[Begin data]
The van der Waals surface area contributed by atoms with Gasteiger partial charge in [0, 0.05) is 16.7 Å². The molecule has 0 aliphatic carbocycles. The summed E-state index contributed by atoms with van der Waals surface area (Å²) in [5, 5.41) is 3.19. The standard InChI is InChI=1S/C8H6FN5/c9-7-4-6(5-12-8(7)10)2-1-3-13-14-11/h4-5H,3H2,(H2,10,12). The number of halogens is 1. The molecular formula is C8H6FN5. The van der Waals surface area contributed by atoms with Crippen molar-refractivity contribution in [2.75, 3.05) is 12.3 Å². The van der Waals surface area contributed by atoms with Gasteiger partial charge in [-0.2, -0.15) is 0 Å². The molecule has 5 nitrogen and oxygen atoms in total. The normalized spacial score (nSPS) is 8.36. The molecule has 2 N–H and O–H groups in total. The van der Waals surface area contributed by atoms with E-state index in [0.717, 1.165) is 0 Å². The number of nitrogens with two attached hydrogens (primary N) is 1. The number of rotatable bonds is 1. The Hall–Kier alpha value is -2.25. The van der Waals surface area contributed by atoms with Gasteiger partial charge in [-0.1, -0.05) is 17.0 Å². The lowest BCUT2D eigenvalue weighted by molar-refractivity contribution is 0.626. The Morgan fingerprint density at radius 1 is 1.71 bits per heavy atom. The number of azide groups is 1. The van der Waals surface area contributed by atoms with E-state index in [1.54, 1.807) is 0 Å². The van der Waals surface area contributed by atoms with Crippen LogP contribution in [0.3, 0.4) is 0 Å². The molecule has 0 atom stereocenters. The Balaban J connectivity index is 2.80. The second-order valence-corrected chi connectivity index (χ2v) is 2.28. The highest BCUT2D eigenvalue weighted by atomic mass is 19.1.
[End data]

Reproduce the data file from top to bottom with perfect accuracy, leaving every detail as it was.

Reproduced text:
The van der Waals surface area contributed by atoms with Gasteiger partial charge in [0, 0.05) is 16.7 Å². The molecule has 0 aliphatic carbocycles. The summed E-state index contributed by atoms with van der Waals surface area (Å²) in [5, 5.41) is 3.19. The standard InChI is InChI=1S/C8H6FN5/c9-7-4-6(5-12-8(7)10)2-1-3-13-14-11/h4-5H,3H2,(H2,10,12). The number of halogens is 1. The molecular formula is C8H6FN5. The van der Waals surface area contributed by atoms with Crippen molar-refractivity contribution in [2.75, 3.05) is 12.3 Å². The van der Waals surface area contributed by atoms with Gasteiger partial charge in [-0.2, -0.15) is 0 Å². The molecule has 5 nitrogen and oxygen atoms in total. The normalized spacial score (nSPS) is 8.36. The molecule has 2 N–H and O–H groups in total. The van der Waals surface area contributed by atoms with E-state index in [0.717, 1.165) is 0 Å². The number of nitrogens with two attached hydrogens (primary N) is 1. The number of rotatable bonds is 1. The Hall–Kier alpha value is -2.25. The van der Waals surface area contributed by atoms with Gasteiger partial charge in [-0.1, -0.05) is 17.0 Å². The lowest BCUT2D eigenvalue weighted by molar-refractivity contribution is 0.626. The Morgan fingerprint density at radius 1 is 1.71 bits per heavy atom. The number of azide groups is 1. The van der Waals surface area contributed by atoms with E-state index in [1.54, 1.807) is 0 Å². The van der Waals surface area contributed by atoms with Crippen LogP contribution in [0.3, 0.4) is 0 Å². The molecule has 0 atom stereocenters. The Balaban J connectivity index is 2.80. The second-order valence-corrected chi connectivity index (χ2v) is 2.28. The highest BCUT2D eigenvalue weighted by atomic mass is 19.1.